German top court: Third gender must be legally recognized from birth

Germany's top court ruled Wednesday that lawmakers must legally recognize a "third gender" from birth.

Once a law is passed, Germany would become the first European country to offer intersex people the option of identifying as a designation other than male or female.
The court ruled that the current system, which "does not provide for a third option -- besides the entry 'female' or 'male,'" is unconstitutional.
 
In 2013, Germany became the first European country to allow parents of intersex children to leave the gender box blank on a birth certificate.
 
But Wednesday's ruling in the case, which was brought by an intersex person, goes further, requiring lawmakers to create the possibility for a "positive gender entry" for these babies.
 
The new legislation must be in force by December 31, 2018, the court said.
 
Johannes Dimroth, spokesman for Germany's Interior Ministry, said Wednesday: "We fully respect the decision of the Federal Constitutional Court and the government is fully willing to implement the decision."
 
But advocacy groups and medical associations argued that the legislation didn't go far enough in recognizing intersex people, who make up 1.7% of the global population, according to Human Rights Watch. An estimated 80,000 people in Germany's population of 80 million identify as intersex, according to German intersex rights group Intersexuelle Menschen.

"I'm not a man or a woman, but you have to settle on one or the other for pragmatic reasons," said Maya Posch, 34, a software engineer from Karlsruhe in southern Germany, who is intersex. "When you have to pick a side, you run into problems."

In the case, initially ruled on Oct. 10 but made public Wednesday, lower courts in Germany had denied a request by an unnamed plaintiff to change the person's gender to "inter" or "various" in line with a genetic analysis that found the person was neither male nor female.

Germany's highest court overturned those previous decisions and declared that the nation's constitution guarantees a person's right to "protect their own personality," of which gender is a crucial building block.

While Germany's highest court suggested the creation of a new "positive designation of sex" that could be called "intersex" or "diverse," another possibility could be to scrap gender identifiers altogether.

Intersex individuals' mixed hormones and ambiguous genitalia can lead to gender misidentification or corrective cosmetic surgery at birth, practices that can cause sterilization and psychological trauma later in life, three former U.S. surgeons general argued in a June 2017 report on the subject.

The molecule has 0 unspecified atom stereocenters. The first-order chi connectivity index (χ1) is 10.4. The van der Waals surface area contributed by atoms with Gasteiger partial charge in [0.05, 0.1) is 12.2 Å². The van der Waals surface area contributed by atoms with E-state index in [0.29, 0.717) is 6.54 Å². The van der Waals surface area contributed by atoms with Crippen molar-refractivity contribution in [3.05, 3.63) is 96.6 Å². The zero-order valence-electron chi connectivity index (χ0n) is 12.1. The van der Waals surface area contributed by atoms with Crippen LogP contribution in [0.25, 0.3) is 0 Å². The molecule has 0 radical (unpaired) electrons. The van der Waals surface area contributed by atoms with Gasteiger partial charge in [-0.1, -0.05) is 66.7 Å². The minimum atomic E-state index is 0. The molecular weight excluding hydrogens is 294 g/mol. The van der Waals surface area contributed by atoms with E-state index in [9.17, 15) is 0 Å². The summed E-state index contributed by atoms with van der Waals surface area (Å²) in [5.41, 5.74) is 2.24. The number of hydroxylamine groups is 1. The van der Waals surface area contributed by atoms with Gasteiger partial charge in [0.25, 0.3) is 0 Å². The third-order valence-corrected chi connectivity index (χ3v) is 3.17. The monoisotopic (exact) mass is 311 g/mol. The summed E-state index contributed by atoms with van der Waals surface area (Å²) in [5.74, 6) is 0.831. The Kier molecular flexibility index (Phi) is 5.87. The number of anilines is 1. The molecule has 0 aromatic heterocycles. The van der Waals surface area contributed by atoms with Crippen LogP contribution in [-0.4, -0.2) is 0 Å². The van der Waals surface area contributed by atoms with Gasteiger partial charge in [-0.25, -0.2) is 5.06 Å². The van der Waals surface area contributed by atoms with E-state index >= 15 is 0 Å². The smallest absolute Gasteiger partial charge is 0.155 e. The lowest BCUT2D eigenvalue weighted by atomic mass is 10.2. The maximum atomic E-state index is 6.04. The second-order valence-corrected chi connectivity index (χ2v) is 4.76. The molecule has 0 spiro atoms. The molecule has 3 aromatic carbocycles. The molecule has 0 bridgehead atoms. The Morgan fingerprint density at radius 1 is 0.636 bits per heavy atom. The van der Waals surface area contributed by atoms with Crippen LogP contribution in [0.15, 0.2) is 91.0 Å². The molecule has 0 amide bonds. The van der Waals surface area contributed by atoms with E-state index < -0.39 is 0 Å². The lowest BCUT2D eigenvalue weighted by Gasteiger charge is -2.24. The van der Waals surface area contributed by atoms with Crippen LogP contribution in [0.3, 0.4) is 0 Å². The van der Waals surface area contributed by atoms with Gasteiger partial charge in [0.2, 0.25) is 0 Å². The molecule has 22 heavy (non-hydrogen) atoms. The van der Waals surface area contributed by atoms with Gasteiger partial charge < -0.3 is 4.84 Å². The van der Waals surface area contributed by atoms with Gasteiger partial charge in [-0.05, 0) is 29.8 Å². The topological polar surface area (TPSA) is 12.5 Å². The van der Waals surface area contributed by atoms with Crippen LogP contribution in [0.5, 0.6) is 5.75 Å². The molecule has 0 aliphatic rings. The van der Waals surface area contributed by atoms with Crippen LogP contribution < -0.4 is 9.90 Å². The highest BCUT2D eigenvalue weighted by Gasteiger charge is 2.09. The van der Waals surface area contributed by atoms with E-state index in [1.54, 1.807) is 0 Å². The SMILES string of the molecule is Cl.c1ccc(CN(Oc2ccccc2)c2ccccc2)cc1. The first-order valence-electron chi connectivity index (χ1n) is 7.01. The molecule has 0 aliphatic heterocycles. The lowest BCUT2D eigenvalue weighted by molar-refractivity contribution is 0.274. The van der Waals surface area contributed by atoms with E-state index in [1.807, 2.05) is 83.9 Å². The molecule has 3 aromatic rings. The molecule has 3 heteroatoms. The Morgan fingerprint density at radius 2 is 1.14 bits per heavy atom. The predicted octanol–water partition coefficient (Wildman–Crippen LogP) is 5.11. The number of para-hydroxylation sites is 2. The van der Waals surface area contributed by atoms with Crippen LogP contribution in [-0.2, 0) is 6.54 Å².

Given such issues with only officially recognizing male or female in government records, the German Society for Psychology said in a statement that it supported the court's "logical" decision for creating a third gender option, saying "gender is a multifaceted construct" influenced through various social and physical factors.

German intersex advocacy group Dritte Option (Third Option), wrote on Twitter that it was "completely overwhelmed and speechless" about the decision, adding that the new designation "borders on a small revolution."

Germany's Family Minister Katarina Barley said such a gender option was overdue. Interior Ministry spokesman Johannes Dimroth also told reporters that the German government would study the verdict and abide by the December 2018 deadline to create a law to mandate the third option.

Theodor Bolzenius, a spokesman with Germany's Central Committee of German Catholics, said the group rejected the verdict but stressed that the church's view has "nothing to do with discrimination."

For Posch, whose biology led doctors to misidentify her as male, the best part of the decision is that children in Germany may not have to experience the same confusion she dealt with as a child and teenager.

"The nice thing about the third gender option is that there's no pressure on parents or doctors to choose," she said. "Every day intersex children are unnecessarily operated upon. It's almost as if they're not allowed to exist until the normalization surgery."

Still, she thinks the third gender option is just a "pragmatic, in-between solution," and advocates for getting rid of gender designations at birth altogether.

"There are extremes that we call male and female. But we all start with the same DNA," she said.

 
Read more CNN, usatoday

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